Last week in Madeira, where it never goes below about 10°C, we discovered the delights of pitanga, aka Surinam cherry or Brazilian cherry. I’ve brought some seeds back from the ones I stole and ate raw from the B&B garden. There isn’t much hope for them here, less still any prospect of fruit, but I’ll try anything. They make the most amazing jam with a lovely grown-up flavour. I have a young loquat plant that I grew from a seed I saved from a breakfast in Florence in May. It’ll be big enough to plant out in spring. I have high hopes for it.


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Subject: RE: BS: Signs of Autumn
From: Steve Shaw
Date: 06 Oct 17 - 09:25 AM

Cheers, Acme. I’ve been racking my brain as to what it was that I meant to add to the shopping list. Pine nuts!


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Subject: RE: BS: Signs of Autumn
From: keberoxu
Date: 08 Oct 17 - 04:42 PM

A Morris Side of huge spiders. This thread has some diamond posts.


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Subject: RE: BS: Signs of Autumn
From: Gallus Moll
Date: 08 Oct 17 - 04:58 PM

Acme, there are many amazing Copper Beech trees around here, many of the former 'big houses' have them - also Monkey Puzzle trees, I guess they were fashionable back in Victorian times?
There is a very striking one in the Younger Botanical Gardens in the parkland in front of Benmore house - -very photogenic.
My tree is actually bigger and more beautiful, but in a more cramped setting - a road in front of it, a hill to one side and the slope down the glen to the burn on the other.
I have a magnificent Monkey Puzzle in my garden too -- 40 years ago it was one of those with a long bare stem and a bunch of branches at the top - but about 20 years ago it changed and began sprouting lower branches -- amazing! (tho not when your head brushes against one - -)
then about 15 years a ago it began to produce seed regularly ie every or almost every year!
Not many of them germinate but we have a few babies of different ages growing around the place -- they don't seem to transplant well (or maybe I don't know how to handle them properly)
BUT- - in recent times there has been a disease affecting Monkey Puzzles, airborne I understand - no cure. So my fingers are very tightly crossed that mine stays safe - - I could not bear to lose two beautiful specimens!
Some of my red squirrels have a drey in the Monkey Puzzle, and magpies nest in it too -- they must have evolved techniques for not getting jagged!


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Subject: RE: BS: Signs of Autumn
From: Steve Shaw
Date: 08 Oct 17 - 08:51 PM

I studied the monkey puzzle and its fossil come-froms at university. I'm not really a monkey puzzle fan when I see it in suburban gardens, though I believe that it's magnificent in its native forests in South America. Wherever I go in slightly warmer European climes than here, I see the Norfolk Island Pine, not a pine at all but a very close relative of the monkey puzzle. That's a very nice architectural tree. I love the stone pines of Italy, as I've said before, and my other favourite iconic tree of Europe is the Mediterranean cypress, Cupressus sempervirens.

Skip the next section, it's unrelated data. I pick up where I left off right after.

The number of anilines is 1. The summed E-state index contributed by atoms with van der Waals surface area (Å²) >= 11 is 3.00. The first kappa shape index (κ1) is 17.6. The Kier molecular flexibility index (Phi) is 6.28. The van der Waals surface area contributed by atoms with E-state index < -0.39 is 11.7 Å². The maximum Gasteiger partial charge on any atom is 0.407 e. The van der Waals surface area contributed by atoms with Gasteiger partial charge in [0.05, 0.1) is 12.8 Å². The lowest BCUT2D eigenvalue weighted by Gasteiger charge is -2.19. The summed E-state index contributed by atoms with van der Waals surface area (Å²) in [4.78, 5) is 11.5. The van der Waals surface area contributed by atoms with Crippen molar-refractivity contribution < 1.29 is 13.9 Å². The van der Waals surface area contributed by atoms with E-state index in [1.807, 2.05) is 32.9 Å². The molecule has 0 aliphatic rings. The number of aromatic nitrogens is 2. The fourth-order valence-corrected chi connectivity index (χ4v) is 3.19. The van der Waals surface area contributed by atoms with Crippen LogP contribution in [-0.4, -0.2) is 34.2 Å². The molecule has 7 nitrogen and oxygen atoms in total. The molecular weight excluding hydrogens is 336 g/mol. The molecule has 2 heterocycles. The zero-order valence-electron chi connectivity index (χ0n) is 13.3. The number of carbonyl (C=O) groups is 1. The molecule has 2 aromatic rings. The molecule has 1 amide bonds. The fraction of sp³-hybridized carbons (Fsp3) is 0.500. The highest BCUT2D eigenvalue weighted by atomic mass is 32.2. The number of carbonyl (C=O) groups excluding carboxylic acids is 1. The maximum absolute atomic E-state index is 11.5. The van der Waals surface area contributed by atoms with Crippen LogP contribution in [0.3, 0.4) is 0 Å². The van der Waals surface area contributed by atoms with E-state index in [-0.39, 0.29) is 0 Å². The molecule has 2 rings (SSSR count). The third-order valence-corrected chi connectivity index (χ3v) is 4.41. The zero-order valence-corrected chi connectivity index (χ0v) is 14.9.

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Subject: RE: BS: Signs of Autumn
From: keberoxu
Date: 09 Oct 17 - 01:23 PM

. . . tonight the winter quilt has to come off
because it's too warm. Back to the cotton blanket.


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Subject: RE: BS: Signs of Autumn
From: keberoxu
Date: 13 Oct 17 - 04:38 PM

There are certain retail places --
that includes restaurants not just shops --
that I know to stay out of, about this time of year.
We're just coming up to Samhain / All Hallows / Halloween now;
but in "Retail State Of Mind"
they are already promoting Thanksgiving and Christmas...
so I'll just wait til November maybe...


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Subject: RE: BS: Signs of Autumn
From: Steve Shaw
Date: 13 Oct 17 - 06:54 PM

I picked about a hundred pounds of apples today. I have to give most of them away but I'm absolutely loving munching my way through Fiestas (aka Red Pippin), Jupiter, Laxton's Fortune and, believe it or not, Golden Delicious which, when you grow it yourself and pick it ripe, is totally unlike the shop-bought version. I also have hundredweights of Bramleys. They were here before us. I give nearly all of those away. I can't stand sloppy apple sauce! The trouble is that scoffing apples with abandon makes me fart like a trooper. I care not a jot. That's everybody else's problem, not mine! I never buy shop apples. I want apples picked ripe between August and November. I have no interest in them beyond those months.


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Subject: RE: BS: Signs of Autumn